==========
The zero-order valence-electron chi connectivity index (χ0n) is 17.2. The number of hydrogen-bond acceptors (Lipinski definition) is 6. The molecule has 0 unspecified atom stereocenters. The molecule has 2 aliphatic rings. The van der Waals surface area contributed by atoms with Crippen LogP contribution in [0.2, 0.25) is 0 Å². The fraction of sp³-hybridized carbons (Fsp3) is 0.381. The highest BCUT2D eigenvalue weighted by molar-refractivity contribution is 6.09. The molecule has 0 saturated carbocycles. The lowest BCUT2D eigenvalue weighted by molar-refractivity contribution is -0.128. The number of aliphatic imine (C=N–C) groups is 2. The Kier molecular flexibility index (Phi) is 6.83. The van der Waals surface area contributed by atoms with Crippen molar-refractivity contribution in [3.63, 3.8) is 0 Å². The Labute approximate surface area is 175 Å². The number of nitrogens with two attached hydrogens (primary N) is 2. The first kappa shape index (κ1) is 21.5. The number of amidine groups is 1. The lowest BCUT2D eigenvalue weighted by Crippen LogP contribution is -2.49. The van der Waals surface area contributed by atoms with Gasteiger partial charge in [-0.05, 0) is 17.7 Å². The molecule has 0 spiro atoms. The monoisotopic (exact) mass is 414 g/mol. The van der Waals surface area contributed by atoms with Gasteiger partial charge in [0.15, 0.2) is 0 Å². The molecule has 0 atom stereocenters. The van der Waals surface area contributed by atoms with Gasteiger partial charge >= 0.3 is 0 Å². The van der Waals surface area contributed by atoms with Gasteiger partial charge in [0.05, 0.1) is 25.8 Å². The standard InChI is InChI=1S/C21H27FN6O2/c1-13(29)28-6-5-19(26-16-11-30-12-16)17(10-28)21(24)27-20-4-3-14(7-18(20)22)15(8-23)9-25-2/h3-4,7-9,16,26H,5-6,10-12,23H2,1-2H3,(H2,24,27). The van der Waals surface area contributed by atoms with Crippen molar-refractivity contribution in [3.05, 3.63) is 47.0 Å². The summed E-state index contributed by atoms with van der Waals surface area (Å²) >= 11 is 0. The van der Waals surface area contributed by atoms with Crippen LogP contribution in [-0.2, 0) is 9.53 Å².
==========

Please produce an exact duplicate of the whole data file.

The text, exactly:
The zero-order valence-electron chi connectivity index (χ0n) is 17.2. The number of hydrogen-bond acceptors (Lipinski definition) is 6. The molecule has 0 unspecified atom stereocenters. The molecule has 2 aliphatic rings. The van der Waals surface area contributed by atoms with Crippen LogP contribution in [0.2, 0.25) is 0 Å². The fraction of sp³-hybridized carbons (Fsp3) is 0.381. The highest BCUT2D eigenvalue weighted by molar-refractivity contribution is 6.09. The molecule has 0 saturated carbocycles. The lowest BCUT2D eigenvalue weighted by molar-refractivity contribution is -0.128. The number of aliphatic imine (C=N–C) groups is 2. The Kier molecular flexibility index (Phi) is 6.83. The van der Waals surface area contributed by atoms with Crippen molar-refractivity contribution in [3.63, 3.8) is 0 Å². The Labute approximate surface area is 175 Å². The number of nitrogens with two attached hydrogens (primary N) is 2. The first kappa shape index (κ1) is 21.5. The number of amidine groups is 1. The lowest BCUT2D eigenvalue weighted by Crippen LogP contribution is -2.49. The van der Waals surface area contributed by atoms with Gasteiger partial charge in [-0.05, 0) is 17.7 Å². The molecule has 0 spiro atoms. The monoisotopic (exact) mass is 414 g/mol. The van der Waals surface area contributed by atoms with Gasteiger partial charge in [0.15, 0.2) is 0 Å². The molecule has 0 atom stereocenters. The van der Waals surface area contributed by atoms with Gasteiger partial charge >= 0.3 is 0 Å². The van der Waals surface area contributed by atoms with Gasteiger partial charge in [0.05, 0.1) is 25.8 Å². The standard InChI is InChI=1S/C21H27FN6O2/c1-13(29)28-6-5-19(26-16-11-30-12-16)17(10-28)21(24)27-20-4-3-14(7-18(20)22)15(8-23)9-25-2/h3-4,7-9,16,26H,5-6,10-12,23H2,1-2H3,(H2,24,27). The van der Waals surface area contributed by atoms with Crippen molar-refractivity contribution in [3.05, 3.63) is 47.0 Å². The summed E-state index contributed by atoms with van der Waals surface area (Å²) >= 11 is 0. The van der Waals surface area contributed by atoms with Crippen LogP contribution in [-0.2, 0) is 9.53 Å².